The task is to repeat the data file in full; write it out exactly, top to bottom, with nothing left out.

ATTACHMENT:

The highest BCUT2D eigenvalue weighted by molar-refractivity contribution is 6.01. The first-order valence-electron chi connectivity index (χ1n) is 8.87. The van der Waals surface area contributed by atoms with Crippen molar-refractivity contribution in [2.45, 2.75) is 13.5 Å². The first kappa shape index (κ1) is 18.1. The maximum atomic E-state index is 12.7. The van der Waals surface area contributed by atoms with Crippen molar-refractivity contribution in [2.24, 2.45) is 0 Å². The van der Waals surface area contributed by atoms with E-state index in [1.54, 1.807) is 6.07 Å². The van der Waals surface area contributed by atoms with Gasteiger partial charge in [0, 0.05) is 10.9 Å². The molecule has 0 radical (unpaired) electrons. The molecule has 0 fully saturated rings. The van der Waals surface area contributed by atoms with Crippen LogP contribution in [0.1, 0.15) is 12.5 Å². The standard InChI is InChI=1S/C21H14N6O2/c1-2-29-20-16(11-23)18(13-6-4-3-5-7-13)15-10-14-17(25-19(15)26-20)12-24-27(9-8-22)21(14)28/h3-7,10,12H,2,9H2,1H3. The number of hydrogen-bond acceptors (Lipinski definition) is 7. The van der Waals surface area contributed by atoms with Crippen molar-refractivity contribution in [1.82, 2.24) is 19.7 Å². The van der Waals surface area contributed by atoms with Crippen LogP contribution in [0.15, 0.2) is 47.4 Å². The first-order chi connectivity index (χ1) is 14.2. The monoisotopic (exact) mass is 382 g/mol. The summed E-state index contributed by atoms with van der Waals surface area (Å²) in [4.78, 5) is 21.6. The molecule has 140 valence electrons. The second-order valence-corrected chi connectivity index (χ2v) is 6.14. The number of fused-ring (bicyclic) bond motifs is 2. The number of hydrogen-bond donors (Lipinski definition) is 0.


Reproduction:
The highest BCUT2D eigenvalue weighted by molar-refractivity contribution is 6.01. The first-order valence-electron chi connectivity index (χ1n) is 8.87. The van der Waals surface area contributed by atoms with Crippen molar-refractivity contribution in [2.45, 2.75) is 13.5 Å². The first kappa shape index (κ1) is 18.1. The maximum atomic E-state index is 12.7. The van der Waals surface area contributed by atoms with Crippen molar-refractivity contribution in [2.24, 2.45) is 0 Å². The van der Waals surface area contributed by atoms with E-state index in [1.54, 1.807) is 6.07 Å². The van der Waals surface area contributed by atoms with Gasteiger partial charge in [0, 0.05) is 10.9 Å². The molecule has 0 radical (unpaired) electrons. The molecule has 0 fully saturated rings. The van der Waals surface area contributed by atoms with Crippen LogP contribution in [0.1, 0.15) is 12.5 Å². The standard InChI is InChI=1S/C21H14N6O2/c1-2-29-20-16(11-23)18(13-6-4-3-5-7-13)15-10-14-17(25-19(15)26-20)12-24-27(9-8-22)21(14)28/h3-7,10,12H,2,9H2,1H3. The number of hydrogen-bond acceptors (Lipinski definition) is 7. The van der Waals surface area contributed by atoms with Crippen molar-refractivity contribution in [1.82, 2.24) is 19.7 Å². The van der Waals surface area contributed by atoms with Crippen LogP contribution in [0.15, 0.2) is 47.4 Å². The first-order chi connectivity index (χ1) is 14.2. The monoisotopic (exact) mass is 382 g/mol. The summed E-state index contributed by atoms with van der Waals surface area (Å²) in [4.78, 5) is 21.6. The molecule has 140 valence electrons. The second-order valence-corrected chi connectivity index (χ2v) is 6.14. The number of fused-ring (bicyclic) bond motifs is 2. The number of hydrogen-bond donors (Lipinski definition) is 0.